Tuesday, October 14, 2008

About a chart

Here is a recent chart-of-the-day I found quite interesting:

It's interesting in the sense that, in 1929, the stock exchange actually fell much more abruptly over a short period, but, as shown on this graph, on the longer timescale of a year, it actually fell less than in the current crisis. So it seems to point out the existence of various kind of volatility, one short term, and the other long-term.

One may propose a few remarks to explain this difference:
- There is much more volume today, implying some kind of inertia in the market
- The traders, despite all their shortcomings, seem more aware than their ancestors of economic forces and less liable to panic moves, but more liable to early reactions anticipating the worse.
- The way the authorities have managed this crisis is much better than what was done in 1929, and it seems to have at least spread the fall on a longer time-period, which, in itself, is a very positive achievement.

On the contrary, it may also indicate that, while the digestion of bad news is more progressive , this one still has to run its course fully. And that may be a teaching of the relative powerlessness of existing institutions which are basically only reactive in absence of proper regulations.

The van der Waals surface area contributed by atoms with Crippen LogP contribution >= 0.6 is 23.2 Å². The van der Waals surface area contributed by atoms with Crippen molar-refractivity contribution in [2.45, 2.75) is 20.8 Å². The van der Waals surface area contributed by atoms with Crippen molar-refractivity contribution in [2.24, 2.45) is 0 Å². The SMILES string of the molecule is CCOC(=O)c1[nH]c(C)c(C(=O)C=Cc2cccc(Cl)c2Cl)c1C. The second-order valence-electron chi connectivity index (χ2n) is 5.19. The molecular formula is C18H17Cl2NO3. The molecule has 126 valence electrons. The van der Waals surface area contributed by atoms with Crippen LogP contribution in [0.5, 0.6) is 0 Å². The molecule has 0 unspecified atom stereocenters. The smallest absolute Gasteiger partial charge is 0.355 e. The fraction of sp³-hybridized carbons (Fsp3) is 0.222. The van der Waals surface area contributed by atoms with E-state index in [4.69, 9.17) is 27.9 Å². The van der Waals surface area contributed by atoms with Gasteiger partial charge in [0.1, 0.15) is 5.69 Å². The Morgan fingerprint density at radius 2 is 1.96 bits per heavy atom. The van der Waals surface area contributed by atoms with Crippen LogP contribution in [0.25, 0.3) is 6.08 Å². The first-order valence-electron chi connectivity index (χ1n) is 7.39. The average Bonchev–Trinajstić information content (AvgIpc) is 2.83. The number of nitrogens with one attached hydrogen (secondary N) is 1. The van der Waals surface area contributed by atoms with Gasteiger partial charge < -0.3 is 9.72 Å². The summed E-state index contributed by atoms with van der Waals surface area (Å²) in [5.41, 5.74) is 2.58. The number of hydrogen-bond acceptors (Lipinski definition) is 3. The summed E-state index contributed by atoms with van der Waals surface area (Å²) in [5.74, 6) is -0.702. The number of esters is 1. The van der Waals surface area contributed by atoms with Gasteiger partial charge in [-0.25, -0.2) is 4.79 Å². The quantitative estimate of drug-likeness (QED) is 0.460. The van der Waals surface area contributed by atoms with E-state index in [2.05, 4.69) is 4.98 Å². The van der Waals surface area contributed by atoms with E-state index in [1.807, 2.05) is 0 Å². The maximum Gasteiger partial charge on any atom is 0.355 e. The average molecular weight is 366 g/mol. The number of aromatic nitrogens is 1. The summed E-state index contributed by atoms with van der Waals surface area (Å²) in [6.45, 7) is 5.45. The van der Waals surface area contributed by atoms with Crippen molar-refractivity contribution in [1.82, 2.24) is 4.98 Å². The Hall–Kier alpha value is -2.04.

On a more technical aspect, all this indicates that the two volatilities are intimately connected and that basically, what is taken from one goes into the other, the final distribution being a result of current psychologies and existing institutions.
Despite the uncontroversial nature of that remark, it is a bold statement if one takes the time to extend it to all kinds of assets, and in particular to currency pairs. To perform this extension is however nowhere near obvious. We all heard of the wild variations of currency value in the 29 crisis, but the monetary system was then very much different from what it is today. In particular, there was a gold standard, and the arbitrage system we have today was not in place. In absence of a careful analysis, it would be specious to conclude anything detailed.
However, without that analysis, and given the current, more "efficient" system of currency pairs, it may already be possible to conclude that very high volatily in the currency market is to be expected in the coming months.

The weight of news

The following article from the Federal Reserve addresses the matter of the effects news announcements have on some assets price (taken in a general sense):

It's a purely statistical approach and therefore lacks any model to really make sense of the data. In particular, the sample of data does not reflect the difference that may exist between a bull market reaction and a bear market reaction.
Some interesting comments however on the type of assets that are the more reactive, on the indices that elicit the most volatility, on the timing of the most significant reaction.